March 26, 2010

First to Unemployment

Justin Katz

Rhode Island should not, under any circumstances, increasingly burden the state's employers with the costs of its unemployed, but clearly, something must be done to adjust for our long-term burden of unemployment. This conversation is therefore very necessary:

The state Department of Labor and Training on Wednesday proposed sweeping changes to Rhode Island’s unemployment-insurance system to try to restore the state's unemployment trust fund to solvency.

The plan would gradually raise the state unemployment tax paid by more than 30,000 employers in Rhode Island and cap or reduce benefits that an unemployed worker could receive.

The mix of solutions is a matter for extended debate, but this suggestion makes absolutely no sense to me:

Benefit changes would apply only to people filing claims in the future, not to those currently collecting, officials stressed.

Frankly, I see no justification for that distinction, except (maybe) to keep the state from having to recalculate anybody's benefits. It's not as if the currently unemployed invested more into the system, and it's not as if those who are still working will have additional time to prepare for a change in unemployment benefits that they don't yet know that they'll require.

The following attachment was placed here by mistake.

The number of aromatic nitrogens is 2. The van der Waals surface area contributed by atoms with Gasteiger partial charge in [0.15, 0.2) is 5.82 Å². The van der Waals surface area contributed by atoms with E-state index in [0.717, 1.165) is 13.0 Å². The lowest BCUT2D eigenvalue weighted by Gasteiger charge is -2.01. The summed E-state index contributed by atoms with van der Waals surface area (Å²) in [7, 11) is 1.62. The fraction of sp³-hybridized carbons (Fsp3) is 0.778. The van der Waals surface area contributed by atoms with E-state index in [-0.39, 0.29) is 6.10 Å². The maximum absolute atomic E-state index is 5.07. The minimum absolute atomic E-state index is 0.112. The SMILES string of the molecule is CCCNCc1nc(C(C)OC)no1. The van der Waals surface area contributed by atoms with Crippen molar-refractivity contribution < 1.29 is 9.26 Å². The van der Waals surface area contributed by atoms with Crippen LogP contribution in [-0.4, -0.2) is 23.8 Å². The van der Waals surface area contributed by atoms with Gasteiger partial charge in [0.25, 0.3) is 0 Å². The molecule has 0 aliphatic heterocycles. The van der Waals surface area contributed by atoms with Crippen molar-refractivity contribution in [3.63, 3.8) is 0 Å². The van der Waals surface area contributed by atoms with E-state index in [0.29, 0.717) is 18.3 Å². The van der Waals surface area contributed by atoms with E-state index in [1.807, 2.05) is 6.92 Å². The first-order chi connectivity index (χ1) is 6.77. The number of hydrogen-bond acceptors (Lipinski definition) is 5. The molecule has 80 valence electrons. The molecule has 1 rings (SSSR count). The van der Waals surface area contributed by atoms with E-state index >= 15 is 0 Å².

Under the same logic, one could argue that no businesses that are currently making payments for their unemployment insurance should see an increase in their rates.

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"Benefit changes would apply only to people filing claims in the future, not to those currently collecting, officials stressed."

In a state with 11-12% "unemployed" the reasoning is obvious, and perhaps politically astute. If you count their spouses, that represents a block of about 20% of the voters who would certainly vote against any pay cut for themselves. That should be enough to prevent passage. If they did not vote directly, they would probably vote out any legislator that did.

Posted by: Warrington Faust at March 26, 2010 7:24 PM
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